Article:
Considerations When Designating The Beneficiary Of Your IRA

As more and more workers are saving for retirement through IRA’s and 401(k)s, the question that usually comes up is who should be named as beneficiary.  Who you name as beneficiary and how your pre-tax account is transferred could have significant tax consequences.

  • Spouse As Beneficiary

The simplest yet optimal way to to pass your IRA is to name your spouse as beneficiary.  Your surviving spouse will have four (4) options at your death:

  1. Roll over the assets into a new or existing IRA
  2. Transfer the assets to an inherited IRA
  3. Convert the assets to a Roth IRA
  4. Disclaim all or part of the assets

For purposes of this article, we will only discuss these options generally, and will not go into detail regarding the advantages/disadvantages to these four options.  As you can see, the surviving spouse has several options to choose from.  He or she can use the funds if there is an immediate need, allow the assets to compound tax-deferred for future retirement needs, or disclaim to other beneficiaries for tax benefits.

  • Children, Family, Others As Beneficiary

Naming children, grandchildren or other family members may be a simple way to transfer your IRA, but it is also fraught with danger.  If your beneficiaries have no currrent or pending “issues”, it may make sense to name them as beneficiaries through the custodian/company that manages your account.  If your potential beneficiaries do have “issues”, such as a substance abuse problem, gambling addiction, spendthrift issues, a pending divorce or bankruptcy or other liability issues with creditors, you may want to consider distributing your IRA through a trust. Another issue of naming a beneficiary outright is that you will lose control on how the account is used after death.  The beneficiary has the right to liquidate the entire account upon your death if they choose.  A trust should be considered to ensure your legacy is preserved and distributed to your beneficiaries as you wish.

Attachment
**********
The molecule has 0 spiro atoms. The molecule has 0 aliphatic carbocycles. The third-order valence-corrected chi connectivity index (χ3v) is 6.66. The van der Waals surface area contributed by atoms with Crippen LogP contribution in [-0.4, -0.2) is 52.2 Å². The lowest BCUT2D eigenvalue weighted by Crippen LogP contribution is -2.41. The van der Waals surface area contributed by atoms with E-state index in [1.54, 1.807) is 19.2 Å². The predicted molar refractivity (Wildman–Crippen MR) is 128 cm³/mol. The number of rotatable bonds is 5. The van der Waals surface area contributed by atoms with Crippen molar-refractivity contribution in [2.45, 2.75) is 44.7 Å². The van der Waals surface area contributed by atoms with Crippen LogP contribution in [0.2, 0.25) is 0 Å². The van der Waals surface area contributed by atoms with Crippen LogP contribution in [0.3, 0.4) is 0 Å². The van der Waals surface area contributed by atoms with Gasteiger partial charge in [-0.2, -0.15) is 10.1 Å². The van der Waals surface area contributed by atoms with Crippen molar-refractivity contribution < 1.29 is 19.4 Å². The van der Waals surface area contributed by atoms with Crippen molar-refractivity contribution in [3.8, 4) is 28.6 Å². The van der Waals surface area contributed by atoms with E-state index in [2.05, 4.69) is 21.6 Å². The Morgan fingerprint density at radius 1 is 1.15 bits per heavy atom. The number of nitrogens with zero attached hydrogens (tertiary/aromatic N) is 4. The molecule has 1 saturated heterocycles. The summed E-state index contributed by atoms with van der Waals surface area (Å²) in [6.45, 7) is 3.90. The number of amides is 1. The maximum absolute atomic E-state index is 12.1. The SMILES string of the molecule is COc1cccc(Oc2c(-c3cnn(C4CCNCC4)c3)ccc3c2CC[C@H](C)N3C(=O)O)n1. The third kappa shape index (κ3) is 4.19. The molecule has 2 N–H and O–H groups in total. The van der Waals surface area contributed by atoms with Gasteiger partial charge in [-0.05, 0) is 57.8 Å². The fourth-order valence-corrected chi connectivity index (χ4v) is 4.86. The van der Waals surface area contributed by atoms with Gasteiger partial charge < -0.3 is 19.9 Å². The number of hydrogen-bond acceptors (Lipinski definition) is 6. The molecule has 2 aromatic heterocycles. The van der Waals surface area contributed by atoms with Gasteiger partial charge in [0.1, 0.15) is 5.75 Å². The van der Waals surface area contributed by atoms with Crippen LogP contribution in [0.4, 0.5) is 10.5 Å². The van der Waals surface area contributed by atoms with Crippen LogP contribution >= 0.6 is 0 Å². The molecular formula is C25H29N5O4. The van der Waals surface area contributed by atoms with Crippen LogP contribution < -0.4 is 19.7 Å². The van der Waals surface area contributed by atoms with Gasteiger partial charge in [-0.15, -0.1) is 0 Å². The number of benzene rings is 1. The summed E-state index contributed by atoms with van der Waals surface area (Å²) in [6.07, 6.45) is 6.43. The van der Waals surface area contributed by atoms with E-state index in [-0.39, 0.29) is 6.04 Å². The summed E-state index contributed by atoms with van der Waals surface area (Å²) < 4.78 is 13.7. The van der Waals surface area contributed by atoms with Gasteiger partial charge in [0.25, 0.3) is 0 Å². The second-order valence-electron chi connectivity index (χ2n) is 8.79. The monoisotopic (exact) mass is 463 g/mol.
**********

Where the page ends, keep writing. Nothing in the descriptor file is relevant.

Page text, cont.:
• Trust As Beneficiary

Naming a trust will give you the most control over your IRA upon your death.  Your assets, instead of being distributed directly to your beneficiary will be paid to the trustee of your trust  to be distributed according to the terms of your trust.  Trusts for this purpose must be carefully drafted, so please consult with an experienced estate planning attorney to discuss this type of planning.

These are not the only estate planning options when transferring an IRA to beneficiaries, but are the most common for purposes for this discussion.